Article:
But rather than pictures of flaws in my apartment (I mostly can live with them), here is a list of thoroughly domestic perks:
* Two sinks in the kitchen, so I can dry dishes without taking up counter space. It occurs to me now that I had two sinks before, but the need for counter space was less urgent, and my drying rack, I believe, did not actually fit in the sink anyway.
* Laundry in the basement, rather than a place I have to drive to and read a book at. The dryer is broken, but we have a drying line and plenty of warm days left before fixing it becomes a matter of urgency. I can put a load in and resume cooking dinner or whatever other chore I like. Or read a book, but with a cat in my lap.
* I can walk for groceries, hardware, or liquor or several types of dinner and breakfast. I can walk to my friend's house. The bus system loves my neighborhood, so getting to work in the winter will be easy.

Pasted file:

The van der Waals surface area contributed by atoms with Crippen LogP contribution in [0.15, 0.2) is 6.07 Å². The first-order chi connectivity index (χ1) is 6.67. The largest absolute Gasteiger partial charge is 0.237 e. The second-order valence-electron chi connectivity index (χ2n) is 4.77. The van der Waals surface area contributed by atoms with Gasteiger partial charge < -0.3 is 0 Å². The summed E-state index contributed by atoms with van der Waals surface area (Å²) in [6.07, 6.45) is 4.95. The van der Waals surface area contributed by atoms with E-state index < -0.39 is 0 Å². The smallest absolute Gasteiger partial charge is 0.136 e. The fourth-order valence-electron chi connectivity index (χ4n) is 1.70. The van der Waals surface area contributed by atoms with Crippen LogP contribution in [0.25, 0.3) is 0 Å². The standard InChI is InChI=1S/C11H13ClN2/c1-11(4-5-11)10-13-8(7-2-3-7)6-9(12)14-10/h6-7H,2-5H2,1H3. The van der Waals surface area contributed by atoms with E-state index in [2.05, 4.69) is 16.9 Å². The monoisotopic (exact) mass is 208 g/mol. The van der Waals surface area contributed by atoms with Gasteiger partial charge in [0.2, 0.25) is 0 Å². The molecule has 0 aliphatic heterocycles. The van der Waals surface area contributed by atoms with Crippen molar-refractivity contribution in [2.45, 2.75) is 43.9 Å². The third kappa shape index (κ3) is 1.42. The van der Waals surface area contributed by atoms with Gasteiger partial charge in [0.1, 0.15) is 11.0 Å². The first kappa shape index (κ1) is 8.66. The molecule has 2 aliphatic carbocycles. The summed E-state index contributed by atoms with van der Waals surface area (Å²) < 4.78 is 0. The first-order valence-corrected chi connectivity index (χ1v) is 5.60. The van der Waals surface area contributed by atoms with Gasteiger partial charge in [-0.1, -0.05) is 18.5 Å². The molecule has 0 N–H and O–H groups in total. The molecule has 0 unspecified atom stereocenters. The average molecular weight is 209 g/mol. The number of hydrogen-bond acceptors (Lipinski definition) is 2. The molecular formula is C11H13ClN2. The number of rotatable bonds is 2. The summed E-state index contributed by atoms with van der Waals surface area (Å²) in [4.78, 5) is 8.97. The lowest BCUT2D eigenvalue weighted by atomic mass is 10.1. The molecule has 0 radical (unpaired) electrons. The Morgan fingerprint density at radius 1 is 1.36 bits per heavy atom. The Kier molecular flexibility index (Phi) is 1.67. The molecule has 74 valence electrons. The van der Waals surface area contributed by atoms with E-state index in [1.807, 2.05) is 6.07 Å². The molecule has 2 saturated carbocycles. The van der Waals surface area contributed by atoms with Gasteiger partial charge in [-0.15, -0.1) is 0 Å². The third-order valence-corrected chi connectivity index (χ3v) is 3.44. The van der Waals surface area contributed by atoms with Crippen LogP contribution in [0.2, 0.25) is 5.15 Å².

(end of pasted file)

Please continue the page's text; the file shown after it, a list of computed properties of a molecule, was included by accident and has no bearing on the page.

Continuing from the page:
Neighborhood is important to me. Where I lived before, though I liked the quiet and the nearby arboretum and the owl hoots in winter and the occasional coyote eyes across the street at 2 a.m., my building felt like a refrigerator, and aside from garage sales, we didn't voluntarily talk to each other. My downstairs neighbor was the exception, and I'm sending her a postcard so she has my new address. We'd chat in the mornings as she gardened and I got my bike ready for the work day.
So far, I am optimistic about the Willy Street neighbors. There are hippies in the back apartment (they have names, but it's easy shorthand) and a slew of cohabitating bike mechanics upstairs. The hippies sell produce on the lawn on weekends--whatever's leftover from the CSA they help grow. They are ambivalent about being paid. The basement is full of home-canned vegetables and large bottles of dark liquids.
|Amelia came to visit and she took a picture of me. I think you can see her reflection.|